Tuesday’s release of a much-improved Web client for Gmail on the iPhone and Android handsets was nice, but it’s still got me salivating at the idea of a native application for the iPhone. Over the last year we’ve hounded the Gmail team on whether one was on the way, and the answer is–in typical Google fashion, that there will be no discussion of products that have not been announced.
But that doesn’t mean one isn’t in the works.
So let’s take a look at what a native Gmail application could give us over what Apple is currently offering and is set to release in the upcoming 3.0 firmware.
1. Push delivery/Push notifications
Gmail for Android does something no other client of Gmail does: push notifications. This means that the second you get a message it lets you know with a pop-up. The fastest you can set the iPhone’s Mail application to refresh Gmail is every 15 minutes. So could a native iPhone application do the same thing as Gmail for Android? Probably.
An official Google spokesperson told us that no other platform has this push service (including desktop clients), and the other official Gmail native apps simply auto-refresh every few minutes. With the upcoming firmware 3.0, Google could offer the push notifications of new messages through Apple’s push data stream either in the form of a badge that updates on the app’s icon, or with a small preview that pops up with the first line or two of the message.
The new version of Gmail for Android has offline reading and composing, meaning you can go through your mail and get work done even when you don’t have a connection. While the iPhone’s Mail app lets you read, save, and compose messages, it doesn’t download a big chunk of your in-box or all of the attachments that come with it, which means you can be out of luck if you can’t get online to view a work document or spreadsheet. Which brings us to…
3. Attachment handling
The attachment viewing of Gmail on the desktop can be an absolute joy. PDFs, PowerPoint presentations and PDFs can be viewed in an HTML viewer that cuts down on the start-up time and the requirement for any special software. While the iPhone can natively view these, it doesn’t include search or the option to save the file locally. A local app could offer both.
Likewise, when composing an e-mail in the native Mail app, adding attachments is limited to photos, which with the upcoming firmware is much simpler with systemwide copy and paste. However, if you’re using the Web client, it’s incapable of accessing your local files, which means you’re stuck using the native app if you want to add or take a quick photo as an attachment.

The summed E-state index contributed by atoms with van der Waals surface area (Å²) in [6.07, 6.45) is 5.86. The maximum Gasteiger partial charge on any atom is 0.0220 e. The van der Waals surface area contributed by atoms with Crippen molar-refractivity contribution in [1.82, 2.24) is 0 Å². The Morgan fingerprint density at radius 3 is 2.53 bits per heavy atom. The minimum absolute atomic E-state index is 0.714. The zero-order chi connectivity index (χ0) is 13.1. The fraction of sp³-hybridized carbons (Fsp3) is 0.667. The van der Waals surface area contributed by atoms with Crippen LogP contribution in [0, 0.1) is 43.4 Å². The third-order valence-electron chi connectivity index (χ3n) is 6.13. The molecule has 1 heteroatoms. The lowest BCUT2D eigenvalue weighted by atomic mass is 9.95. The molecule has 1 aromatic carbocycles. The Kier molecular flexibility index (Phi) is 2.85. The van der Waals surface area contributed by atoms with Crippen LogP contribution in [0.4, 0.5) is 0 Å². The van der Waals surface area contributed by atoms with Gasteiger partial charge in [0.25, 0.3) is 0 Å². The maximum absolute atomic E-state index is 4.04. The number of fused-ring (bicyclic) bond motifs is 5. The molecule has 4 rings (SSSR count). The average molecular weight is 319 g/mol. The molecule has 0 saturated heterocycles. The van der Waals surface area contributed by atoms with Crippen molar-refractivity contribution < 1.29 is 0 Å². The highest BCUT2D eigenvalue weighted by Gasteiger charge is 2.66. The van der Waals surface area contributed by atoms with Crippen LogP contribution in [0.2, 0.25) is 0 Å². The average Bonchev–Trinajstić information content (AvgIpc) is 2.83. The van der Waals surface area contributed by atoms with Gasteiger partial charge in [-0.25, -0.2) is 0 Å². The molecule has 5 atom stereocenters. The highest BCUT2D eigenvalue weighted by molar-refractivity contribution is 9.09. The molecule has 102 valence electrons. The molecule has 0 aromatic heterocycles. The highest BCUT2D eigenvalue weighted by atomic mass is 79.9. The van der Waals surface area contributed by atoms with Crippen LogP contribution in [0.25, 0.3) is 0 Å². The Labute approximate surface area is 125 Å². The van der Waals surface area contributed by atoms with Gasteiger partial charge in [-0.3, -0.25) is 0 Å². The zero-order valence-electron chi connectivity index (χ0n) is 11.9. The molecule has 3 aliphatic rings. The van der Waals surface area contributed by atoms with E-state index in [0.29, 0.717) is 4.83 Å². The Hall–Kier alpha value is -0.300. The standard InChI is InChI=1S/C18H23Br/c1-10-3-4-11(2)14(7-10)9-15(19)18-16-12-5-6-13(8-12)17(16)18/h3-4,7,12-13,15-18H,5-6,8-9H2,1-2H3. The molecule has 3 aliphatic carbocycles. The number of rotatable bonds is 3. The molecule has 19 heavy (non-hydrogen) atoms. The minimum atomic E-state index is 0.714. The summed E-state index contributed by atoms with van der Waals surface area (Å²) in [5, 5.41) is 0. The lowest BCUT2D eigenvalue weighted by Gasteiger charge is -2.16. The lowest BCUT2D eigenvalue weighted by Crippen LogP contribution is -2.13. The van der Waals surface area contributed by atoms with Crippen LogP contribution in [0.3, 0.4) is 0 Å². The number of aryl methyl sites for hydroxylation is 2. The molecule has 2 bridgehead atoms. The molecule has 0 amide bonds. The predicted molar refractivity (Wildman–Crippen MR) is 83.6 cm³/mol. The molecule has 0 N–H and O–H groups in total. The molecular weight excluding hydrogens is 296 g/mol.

4. Smarter archiving
Not all Gmail users archive their messages, probably because they don’t understand what it does. Archiving takes a message out of your in-box while keeping it in your account, letting you search for it later. It’s a handy feature, yet the iPhone native mail client gives the impression that we’re deleting messages we don’t want to see in our in-box, something which goes against the very principle of having 7GB of mail storage.
If you’ve set up Gmail using the iPhone’s Gmail setup wizard you can in fact archive messages by selecting them and moving them to your “All Mail” folder. Alternately, for native app users who have set up Gmail using the special IMAP instructions the delete function does not actually delete the message but archives it. Confused? A native Gmail app might make a better differentiation between the two, and let you control what you want deleted and archived from the get-go.
Gmail’s task list
5. A standalone task list
Gmail’s task list is not the most full-featured to-do list app out there, but it’s simple and handy. Having it as part of a native app would let you access it and make edits when offline. Google could even give users the option to create hard due dates for each item, which could be synced up to your phone’s calendar and give you a buzz when they had to be done.
6. Combined contact look-up
Here’s a problem: I have one contact list on my phone and another on Gmail. Sure Google has an official solution that will sync up both and combine them into one massive contact list, but what if I want to keep the two separated to keep my iPhone’s phonebook a little smaller?
A native application would help sort that out by making use of the contacts I have on my phone and giving quick auto-complete-as-you-type suggestions for people on my Gmail contact list. Right now, typing addresses from the native iPhone will only bring up auto-complete suggestions if that person is on my contact list, or if I’ve recently sent them a message.
7. Built-in chat
Chat has become a big part of Gmail’s desktop version, yet on the iPhone it’s relegated to a finger-friendly browser version that will sign you off when you close your browser or switch tabs. That’s not a good solution. Why not build it into a native version of Gmail on the phone like there is on Android?
8. GPS and location awareness
Location is becoming an increasingly important part of mobile apps, and Gmail is no different. When Google puts advertising into the mobile version of Gmail you can bet there’s going to be a play on location. Contextual information from inside of your e-mails is one facet, but if Google can figure out where you are and offer something more targeted, you can bet it will.
More importantly, it will open things up for some fun extras, like being able to announce your location in your signature. This is a feature that’s available in the desktop version, but would be a whole lot more useful when your messages are coming from a mobile phone.
These are just a few reasons the iPhone is long overdue for its own native Gmail app. If you’ve got any of your own, feel free to leave them in the comments.